Laranja Reserva Volta: medium-bodied, offering a well-balanced and creamy smoke with notes of sweet spice, nutmeg, graham cracker, and orange zest. What else do you need to know about it? Click now and see…
Cigar Q&A: Why use a V-cutter on Torpedo cigars?
Cigar Q&A: Using a V-Cutter on Torpedo Cigars
Q: Someone recommended I try cutting my torpedo with a v-cutter. Is this a better method?
A: I almost always use a V-cutter when I smoke a torpedo or any other figurado-shaped cigars for that matter. Here’s why:
For one, the V-cutter clips the head of the cigar leaving a clean cleft tip, and it’s usually deep enough to give you a good draw.
Using a standard double-blade cutter, if you happen to cut the head too far down, the wrapper could unfurl, and there’s little hope for repairing it. Cut it too short and you could have a draw problem.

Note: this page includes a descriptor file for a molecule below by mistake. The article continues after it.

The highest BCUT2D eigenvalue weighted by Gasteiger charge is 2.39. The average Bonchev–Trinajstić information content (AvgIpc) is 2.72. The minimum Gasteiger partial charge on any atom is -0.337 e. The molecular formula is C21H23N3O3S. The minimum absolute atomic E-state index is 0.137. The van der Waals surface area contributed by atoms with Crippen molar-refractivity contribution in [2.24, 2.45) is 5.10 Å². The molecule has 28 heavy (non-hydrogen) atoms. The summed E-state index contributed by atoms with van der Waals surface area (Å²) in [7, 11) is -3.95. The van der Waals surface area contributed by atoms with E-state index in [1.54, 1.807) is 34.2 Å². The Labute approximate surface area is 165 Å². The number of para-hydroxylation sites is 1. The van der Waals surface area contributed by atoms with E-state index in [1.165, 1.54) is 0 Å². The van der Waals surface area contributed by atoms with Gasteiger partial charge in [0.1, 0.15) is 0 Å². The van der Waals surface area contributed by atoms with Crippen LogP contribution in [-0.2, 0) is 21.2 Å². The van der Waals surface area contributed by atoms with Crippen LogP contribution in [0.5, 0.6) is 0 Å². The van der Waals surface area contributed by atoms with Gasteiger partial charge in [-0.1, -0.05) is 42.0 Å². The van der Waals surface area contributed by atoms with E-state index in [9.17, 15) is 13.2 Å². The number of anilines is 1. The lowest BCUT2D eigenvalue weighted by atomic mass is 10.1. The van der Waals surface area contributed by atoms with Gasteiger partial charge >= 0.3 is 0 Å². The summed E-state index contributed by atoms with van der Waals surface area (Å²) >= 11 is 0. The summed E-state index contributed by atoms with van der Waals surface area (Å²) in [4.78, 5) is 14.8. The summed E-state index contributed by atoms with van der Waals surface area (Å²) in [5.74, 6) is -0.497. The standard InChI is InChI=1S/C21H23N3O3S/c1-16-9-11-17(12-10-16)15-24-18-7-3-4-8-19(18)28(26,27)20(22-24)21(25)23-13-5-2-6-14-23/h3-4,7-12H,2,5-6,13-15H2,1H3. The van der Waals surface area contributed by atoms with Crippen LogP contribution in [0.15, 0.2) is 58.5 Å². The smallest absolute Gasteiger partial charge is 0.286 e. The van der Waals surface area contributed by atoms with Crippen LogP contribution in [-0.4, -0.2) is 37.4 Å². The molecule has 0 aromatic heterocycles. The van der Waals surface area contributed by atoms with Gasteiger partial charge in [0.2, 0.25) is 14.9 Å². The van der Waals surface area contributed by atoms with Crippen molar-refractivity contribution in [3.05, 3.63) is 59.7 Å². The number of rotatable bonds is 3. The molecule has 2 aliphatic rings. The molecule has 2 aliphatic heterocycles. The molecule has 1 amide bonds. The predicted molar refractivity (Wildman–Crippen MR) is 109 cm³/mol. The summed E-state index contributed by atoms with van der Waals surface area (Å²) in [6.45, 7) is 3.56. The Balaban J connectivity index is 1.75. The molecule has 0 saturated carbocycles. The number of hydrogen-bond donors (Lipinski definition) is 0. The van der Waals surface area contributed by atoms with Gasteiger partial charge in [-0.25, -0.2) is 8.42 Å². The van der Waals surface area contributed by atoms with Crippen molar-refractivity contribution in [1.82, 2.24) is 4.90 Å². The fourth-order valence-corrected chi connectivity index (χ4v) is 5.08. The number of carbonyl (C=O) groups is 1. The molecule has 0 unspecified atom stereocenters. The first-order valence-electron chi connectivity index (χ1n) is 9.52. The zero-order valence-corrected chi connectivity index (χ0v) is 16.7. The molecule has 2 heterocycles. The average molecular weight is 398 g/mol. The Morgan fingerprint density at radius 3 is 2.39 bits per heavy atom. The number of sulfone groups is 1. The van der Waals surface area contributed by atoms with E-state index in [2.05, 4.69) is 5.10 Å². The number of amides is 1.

Since both the the above have happened to me, my method when using a standard double-blade cigar cutter is to lay the cutter flat on a table, place the head in the middle of the cutter, and clip. The first clip is usually too short, so I do it again, take a draw, and see how it is. It usually takes about two or three cuts to get the cigar to draw well.
Suffice it to say, it’s just too much work. Using a V-cutter on torpedo cigars gets it right the first time, 99% of the time; I’ll take those odds. Even a cheap v-cutter will work well.